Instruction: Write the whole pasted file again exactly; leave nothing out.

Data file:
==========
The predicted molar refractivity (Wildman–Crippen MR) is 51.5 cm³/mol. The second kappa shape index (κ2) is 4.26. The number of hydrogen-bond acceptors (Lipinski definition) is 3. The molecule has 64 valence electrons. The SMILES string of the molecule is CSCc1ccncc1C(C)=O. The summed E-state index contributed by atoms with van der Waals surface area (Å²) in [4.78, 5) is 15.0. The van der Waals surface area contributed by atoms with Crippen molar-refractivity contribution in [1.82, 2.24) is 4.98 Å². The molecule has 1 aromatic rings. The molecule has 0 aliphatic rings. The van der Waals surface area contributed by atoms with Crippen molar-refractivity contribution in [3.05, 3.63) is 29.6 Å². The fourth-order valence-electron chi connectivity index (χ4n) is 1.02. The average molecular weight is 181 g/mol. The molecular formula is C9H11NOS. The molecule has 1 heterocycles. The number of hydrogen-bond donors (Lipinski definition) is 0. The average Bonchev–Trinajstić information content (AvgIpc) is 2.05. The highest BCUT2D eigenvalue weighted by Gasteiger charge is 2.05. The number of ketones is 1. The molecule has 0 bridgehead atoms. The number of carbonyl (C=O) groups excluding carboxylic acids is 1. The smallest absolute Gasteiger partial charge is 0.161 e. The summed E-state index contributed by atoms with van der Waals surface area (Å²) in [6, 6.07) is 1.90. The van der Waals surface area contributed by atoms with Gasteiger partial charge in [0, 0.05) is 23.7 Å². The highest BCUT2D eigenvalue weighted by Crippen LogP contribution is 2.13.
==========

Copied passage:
The predicted molar refractivity (Wildman–Crippen MR) is 51.5 cm³/mol. The second kappa shape index (κ2) is 4.26. The number of hydrogen-bond acceptors (Lipinski definition) is 3. The molecule has 64 valence electrons. The SMILES string of the molecule is CSCc1ccncc1C(C)=O. The summed E-state index contributed by atoms with van der Waals surface area (Å²) in [4.78, 5) is 15.0. The van der Waals surface area contributed by atoms with Crippen molar-refractivity contribution in [1.82, 2.24) is 4.98 Å². The molecule has 1 aromatic rings. The molecule has 0 aliphatic rings. The van der Waals surface area contributed by atoms with Crippen molar-refractivity contribution in [3.05, 3.63) is 29.6 Å². The fourth-order valence-electron chi connectivity index (χ4n) is 1.02. The average molecular weight is 181 g/mol. The molecular formula is C9H11NOS. The molecule has 1 heterocycles. The number of hydrogen-bond donors (Lipinski definition) is 0. The average Bonchev–Trinajstić information content (AvgIpc) is 2.05. The highest BCUT2D eigenvalue weighted by Gasteiger charge is 2.05. The number of ketones is 1. The molecule has 0 bridgehead atoms. The number of carbonyl (C=O) groups excluding carboxylic acids is 1. The smallest absolute Gasteiger partial charge is 0.161 e. The summed E-state index contributed by atoms with van der Waals surface area (Å²) in [6, 6.07) is 1.90. The van der Waals surface area contributed by atoms with Gasteiger partial charge in [0, 0.05) is 23.7 Å². The highest BCUT2D eigenvalue weighted by Crippen LogP contribution is 2.13.